The other case is the same by replacing $b$ with $a$.
What about the case when $vy$ contains both $a$'s and $b$'s? This case is the reason for considering $L'=\{kkk\mid k=a^mb^n,m>0,n>0\}$ rather the original $L=\{kkk\mid k\in\{a,b\}^*\}$, as described below.

Here is how I would handle this problem. The idea to start with $(a^pb^p)^3$ is correct. (By the way, $p$ does not have to equal or exceed the pumping length. The total length, i.e., $6p$, has to be greater than or equal to the pumping length.) It is clear that if this word is split into $uvxyz$, then adding $v$'s and $y$'s will break the word structure, so it won't have the shape $(a^nb^n)^3$ for some $n$ anymore. I explained it in posts #10 and #12:
The important thing is that inserting more $v$'s and $y$'s changes either the number of blocks of $a$'s and $b$'s (each word in $L'$ has 6 such blocks), or it makes the three blocks of $a$'s (or the three blocks of $b$'s) have different number of symbols (each word in $L'$ has equal number of $a$'s in each of the three blocks, and similarly for $b$'s).
(1) If either $v$ or $y$ contains both $a$ and $b$, then pumping in $v$ and $y$ increases the number of transitions from $a$ to $b$ while in the original word there are precisely three such transitions. (2) If, on the other hand, $v$ consists of only $a$'s or only $b$'s, and similarly for $y$, then adding $v$ and $y$ will not change the number of transitions from $a$ to $b$; however, either the three blocks of $a$'s will not all have the same length, or the three blocks of $b$'s will not all have the same length. (1) and (2) are the only possible cases. I think that this reasoning is sufficiently simple and using algebra would only make it harder to read. Note also that this argument shows that the word with added $v$ and $y$ will not have the shape $(a^nb^n)^3$, but it also shows that it won't even have the shape $(a^mb^n)^3$ where $m$ and $n$ don't have to coincide.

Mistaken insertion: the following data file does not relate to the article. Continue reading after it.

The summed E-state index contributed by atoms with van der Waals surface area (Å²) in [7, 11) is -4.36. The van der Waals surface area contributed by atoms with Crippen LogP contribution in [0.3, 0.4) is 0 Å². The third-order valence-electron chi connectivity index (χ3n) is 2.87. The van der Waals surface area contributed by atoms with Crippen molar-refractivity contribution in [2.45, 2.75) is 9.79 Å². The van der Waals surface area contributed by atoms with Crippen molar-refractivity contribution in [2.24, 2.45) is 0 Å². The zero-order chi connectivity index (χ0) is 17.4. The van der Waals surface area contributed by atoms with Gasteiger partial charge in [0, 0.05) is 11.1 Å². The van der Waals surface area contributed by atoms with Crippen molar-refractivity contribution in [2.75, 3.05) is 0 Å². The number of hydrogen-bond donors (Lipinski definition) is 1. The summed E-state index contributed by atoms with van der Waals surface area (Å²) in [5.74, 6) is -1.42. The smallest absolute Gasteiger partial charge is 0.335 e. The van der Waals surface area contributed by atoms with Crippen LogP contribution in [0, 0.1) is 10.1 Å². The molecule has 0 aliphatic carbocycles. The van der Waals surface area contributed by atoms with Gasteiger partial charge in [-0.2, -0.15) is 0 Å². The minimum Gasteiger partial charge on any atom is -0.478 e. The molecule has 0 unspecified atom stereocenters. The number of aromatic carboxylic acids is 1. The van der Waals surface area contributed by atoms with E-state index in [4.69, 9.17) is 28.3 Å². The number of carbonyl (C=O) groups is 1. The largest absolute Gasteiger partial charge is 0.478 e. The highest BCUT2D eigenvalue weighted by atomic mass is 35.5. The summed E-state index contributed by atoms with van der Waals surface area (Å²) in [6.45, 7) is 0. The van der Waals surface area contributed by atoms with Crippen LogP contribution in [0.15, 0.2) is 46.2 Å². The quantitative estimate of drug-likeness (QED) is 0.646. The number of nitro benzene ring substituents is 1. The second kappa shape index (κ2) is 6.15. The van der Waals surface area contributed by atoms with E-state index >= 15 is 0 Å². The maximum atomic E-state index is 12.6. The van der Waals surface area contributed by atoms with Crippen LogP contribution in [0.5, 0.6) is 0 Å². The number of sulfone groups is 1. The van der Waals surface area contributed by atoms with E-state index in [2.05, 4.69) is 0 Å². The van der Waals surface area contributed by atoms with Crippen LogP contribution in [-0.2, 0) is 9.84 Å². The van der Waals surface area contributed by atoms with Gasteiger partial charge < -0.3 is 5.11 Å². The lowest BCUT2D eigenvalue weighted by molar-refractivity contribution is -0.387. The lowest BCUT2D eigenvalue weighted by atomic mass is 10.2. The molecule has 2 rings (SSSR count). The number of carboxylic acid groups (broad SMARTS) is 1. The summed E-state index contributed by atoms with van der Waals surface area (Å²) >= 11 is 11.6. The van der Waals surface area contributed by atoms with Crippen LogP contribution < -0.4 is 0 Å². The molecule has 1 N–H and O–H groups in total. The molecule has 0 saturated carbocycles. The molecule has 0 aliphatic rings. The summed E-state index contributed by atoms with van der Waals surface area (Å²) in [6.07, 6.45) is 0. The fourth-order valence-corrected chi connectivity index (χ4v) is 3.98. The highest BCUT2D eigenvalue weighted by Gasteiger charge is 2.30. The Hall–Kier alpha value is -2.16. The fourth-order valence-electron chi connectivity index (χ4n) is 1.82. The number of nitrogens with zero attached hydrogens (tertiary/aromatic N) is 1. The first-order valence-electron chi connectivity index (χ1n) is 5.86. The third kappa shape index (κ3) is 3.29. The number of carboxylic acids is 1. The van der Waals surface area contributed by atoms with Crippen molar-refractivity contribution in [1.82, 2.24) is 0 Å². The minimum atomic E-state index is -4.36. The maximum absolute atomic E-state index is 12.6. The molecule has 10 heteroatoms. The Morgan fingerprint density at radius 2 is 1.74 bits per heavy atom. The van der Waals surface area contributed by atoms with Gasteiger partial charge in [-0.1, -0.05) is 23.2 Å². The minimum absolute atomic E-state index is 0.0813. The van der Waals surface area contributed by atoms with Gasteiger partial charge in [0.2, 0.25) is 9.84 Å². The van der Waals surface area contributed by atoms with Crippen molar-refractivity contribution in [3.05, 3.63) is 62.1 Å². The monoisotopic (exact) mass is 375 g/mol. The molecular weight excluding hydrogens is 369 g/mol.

What have we gained so far? If $(a^pb^p)^3=uvxyz$, then $uv^2xy^2z$ does not have the shape $(a^mb^n)^3$. However, this is not sufficient to conclude that $uv^2xy^2z\notin L$, i.e., that $uv^2xy^2z$ does not have the shape $www$ for some $w\in\{a,b\}^*$. Indeed, $w$ can have $a$'s and $b$'s in an arbitrary order, so $www$ does not have to have three blocks of $a$'s and three blocks of $b$'s. Therefore, reasoning in case (1) above is not sufficient. At least, the fact that that $uv^2xy^2z$ does not have the shape $www$ is not obvious. Therefore we'd like to reduce the problem to the situation in the previous paragraph, and for this we consider the intersection of $L$ with the regular language $L''$ described by $(a^+b^+)^3$. If we show that this intersection is $\{kkk\mid k=a^mb^n,m>0,n>0\}$, then we are indeed in that situation and we are done. Suppose that $www\in L\cap L''$. There are four possible cases: (a) $w=a^m$ (b) $w=a^mb^n$, (c) $w=a^mb^naw'$ where $aw'$ ends in $a$, and (d) $w=a^mb^naw'$ where $w'$ ends in $b$. Case (a) is impossible because $www$ constains no $b$'s contrary to the definition of $L''$. Case (c) is also impossible because $www$ ends with an $a$. In case (d), $www$ has more than three transitions from $a$ to $b$. Therefore, the remaining case is (b).

In this proof, the key is identifying all relevant possibilities. Once the cases (1) and (2) as well as (a)--(d) are clearly stated, it is easy to prove them and to see that they are exhaustive. It is possible that this reasoning can be simplified.

Edit. Changes cases (c) and (d) from

"(c) $w=a^mb^naw'$ for some $w'$ ending in $a$, and (d) $w=a^mb^naw'$ for some $w'$ ending in $b$"

to

"(c) $w=a^mb^naw'$ where $aw'$ ends in $a$, and (d) $w=a^mb^naw'$ where $w'$ ends in $b$"

This is because the cases are exhaustive only if $w'$ in case (c) can be empty.
 
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mathmari

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Apr 14, 2013
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Briefly, the case you considered is correct, but there are other cases you have not covered.

A great beginning.